The Fresh Loaf

News & Information for Amateur Bakers and Artisan Bread Enthusiasts

The good book

Eidetix's picture

The good book

I recently posted this review of "The Bread Baker's Apprentice" on Amazon. Forgive me for adding to the reams of text devoted to this indispensable book here at TFL. I'm only hoping to steer fellow demi-virgins toward a great beginner's guide, and to show appreciation to Professor Reinhart for the quality of his guidance.

As I write this, two gorgeous loaves of French bread are minutes away from going into the oven. The formula for creating those loaves and the know-how behind their creation is drawn entirely from Peter Reinhart's "The Bread Baker's Apprentice."

I am a novice baker who has been banging out three or four batches of delicious bread per week for the last six weeks using this marvelous book. The author is a master craftsman with a commendable gift for explaining the bread-making process in simple, no-nonsense terms. His message throughout is that newcomers do not need any special knowledge or expensive equipment to produce delectable breads in home kitchens. Take this review as testimonial: Reinhart is right on the money.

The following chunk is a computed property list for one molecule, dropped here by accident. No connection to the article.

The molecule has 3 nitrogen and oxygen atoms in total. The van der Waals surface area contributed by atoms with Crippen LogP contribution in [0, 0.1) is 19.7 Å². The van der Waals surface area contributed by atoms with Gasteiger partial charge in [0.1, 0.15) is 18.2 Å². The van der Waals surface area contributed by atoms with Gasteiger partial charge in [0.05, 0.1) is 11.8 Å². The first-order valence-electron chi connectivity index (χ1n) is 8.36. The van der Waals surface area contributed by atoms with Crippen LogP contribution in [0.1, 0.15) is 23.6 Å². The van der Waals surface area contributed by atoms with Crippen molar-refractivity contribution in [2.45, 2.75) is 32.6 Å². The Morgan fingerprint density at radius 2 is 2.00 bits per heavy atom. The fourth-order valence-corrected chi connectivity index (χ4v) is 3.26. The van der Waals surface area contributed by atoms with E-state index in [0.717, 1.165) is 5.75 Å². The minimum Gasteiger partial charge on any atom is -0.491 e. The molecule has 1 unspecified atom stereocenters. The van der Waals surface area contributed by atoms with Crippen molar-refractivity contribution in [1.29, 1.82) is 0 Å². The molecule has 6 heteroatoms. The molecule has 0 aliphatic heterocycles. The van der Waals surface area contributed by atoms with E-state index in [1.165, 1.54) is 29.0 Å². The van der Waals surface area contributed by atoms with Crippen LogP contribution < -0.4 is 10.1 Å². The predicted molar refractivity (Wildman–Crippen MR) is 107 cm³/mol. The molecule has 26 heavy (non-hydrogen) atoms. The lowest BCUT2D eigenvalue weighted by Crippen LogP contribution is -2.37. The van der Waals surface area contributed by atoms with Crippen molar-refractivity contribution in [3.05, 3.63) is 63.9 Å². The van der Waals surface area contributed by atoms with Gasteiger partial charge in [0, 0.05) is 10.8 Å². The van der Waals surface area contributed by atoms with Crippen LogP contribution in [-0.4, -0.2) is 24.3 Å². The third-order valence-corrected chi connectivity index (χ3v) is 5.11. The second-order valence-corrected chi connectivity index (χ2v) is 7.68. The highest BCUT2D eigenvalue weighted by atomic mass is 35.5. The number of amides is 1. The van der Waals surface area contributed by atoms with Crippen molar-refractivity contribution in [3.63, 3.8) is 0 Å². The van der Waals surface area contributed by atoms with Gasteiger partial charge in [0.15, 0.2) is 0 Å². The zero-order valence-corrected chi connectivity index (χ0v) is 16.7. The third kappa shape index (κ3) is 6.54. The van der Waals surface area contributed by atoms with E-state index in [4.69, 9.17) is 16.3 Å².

The BBA layout reinforces the tone of the writing: smart, elegant and easy to follow. You can browse the front end of the book, which explains the science of bread-making in terms a technophobe can easily swallow. Or you can skip to the recipes, labeled formulas herein to emphasize the chemistry that is fundamental to the craft -- and you will in short order be making some of the best bread you've ever eaten, be it French or Italian, sourdough or ciabatta, cornbread or cinnamon raisin.

This book is considered a Bible among aficionados of bread-making at the Fresh and elsewhere. Reinhart is seen as something of a prophet. Get this book and you too will become an acolyte. Buy "The Bread Baker's Apprentice" today and get in on the fun!